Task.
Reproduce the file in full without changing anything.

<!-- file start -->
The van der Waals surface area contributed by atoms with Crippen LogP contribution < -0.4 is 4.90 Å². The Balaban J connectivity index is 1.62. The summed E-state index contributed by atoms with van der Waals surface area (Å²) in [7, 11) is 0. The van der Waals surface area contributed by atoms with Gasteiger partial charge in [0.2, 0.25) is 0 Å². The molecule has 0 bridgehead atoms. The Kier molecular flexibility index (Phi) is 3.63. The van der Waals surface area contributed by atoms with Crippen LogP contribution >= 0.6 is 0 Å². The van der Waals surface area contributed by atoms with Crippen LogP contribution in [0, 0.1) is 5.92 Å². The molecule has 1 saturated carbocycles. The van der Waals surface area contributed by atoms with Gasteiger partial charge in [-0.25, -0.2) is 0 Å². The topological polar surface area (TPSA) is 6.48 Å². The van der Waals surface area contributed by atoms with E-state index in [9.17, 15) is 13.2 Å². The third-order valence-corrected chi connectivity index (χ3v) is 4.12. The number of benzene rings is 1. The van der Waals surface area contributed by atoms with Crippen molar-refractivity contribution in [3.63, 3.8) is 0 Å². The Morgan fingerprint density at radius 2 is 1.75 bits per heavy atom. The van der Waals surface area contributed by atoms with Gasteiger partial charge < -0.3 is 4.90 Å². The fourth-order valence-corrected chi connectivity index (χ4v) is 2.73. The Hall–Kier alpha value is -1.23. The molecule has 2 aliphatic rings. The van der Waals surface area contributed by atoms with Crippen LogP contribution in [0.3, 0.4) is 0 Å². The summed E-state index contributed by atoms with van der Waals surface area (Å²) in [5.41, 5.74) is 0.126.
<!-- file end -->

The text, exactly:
The van der Waals surface area contributed by atoms with Crippen LogP contribution < -0.4 is 4.90 Å². The Balaban J connectivity index is 1.62. The summed E-state index contributed by atoms with van der Waals surface area (Å²) in [7, 11) is 0. The van der Waals surface area contributed by atoms with Gasteiger partial charge in [0.2, 0.25) is 0 Å². The molecule has 0 bridgehead atoms. The Kier molecular flexibility index (Phi) is 3.63. The van der Waals surface area contributed by atoms with Crippen LogP contribution >= 0.6 is 0 Å². The van der Waals surface area contributed by atoms with Crippen LogP contribution in [0, 0.1) is 5.92 Å². The molecule has 1 saturated carbocycles. The van der Waals surface area contributed by atoms with Gasteiger partial charge in [-0.25, -0.2) is 0 Å². The topological polar surface area (TPSA) is 6.48 Å². The van der Waals surface area contributed by atoms with E-state index in [9.17, 15) is 13.2 Å². The third-order valence-corrected chi connectivity index (χ3v) is 4.12. The number of benzene rings is 1. The van der Waals surface area contributed by atoms with Crippen molar-refractivity contribution in [3.63, 3.8) is 0 Å². The Morgan fingerprint density at radius 2 is 1.75 bits per heavy atom. The van der Waals surface area contributed by atoms with Gasteiger partial charge < -0.3 is 4.90 Å². The fourth-order valence-corrected chi connectivity index (χ4v) is 2.73. The Hall–Kier alpha value is -1.23. The molecule has 2 aliphatic rings. The van der Waals surface area contributed by atoms with Crippen LogP contribution in [0.3, 0.4) is 0 Å². The summed E-state index contributed by atoms with van der Waals surface area (Å²) in [5.41, 5.74) is 0.126.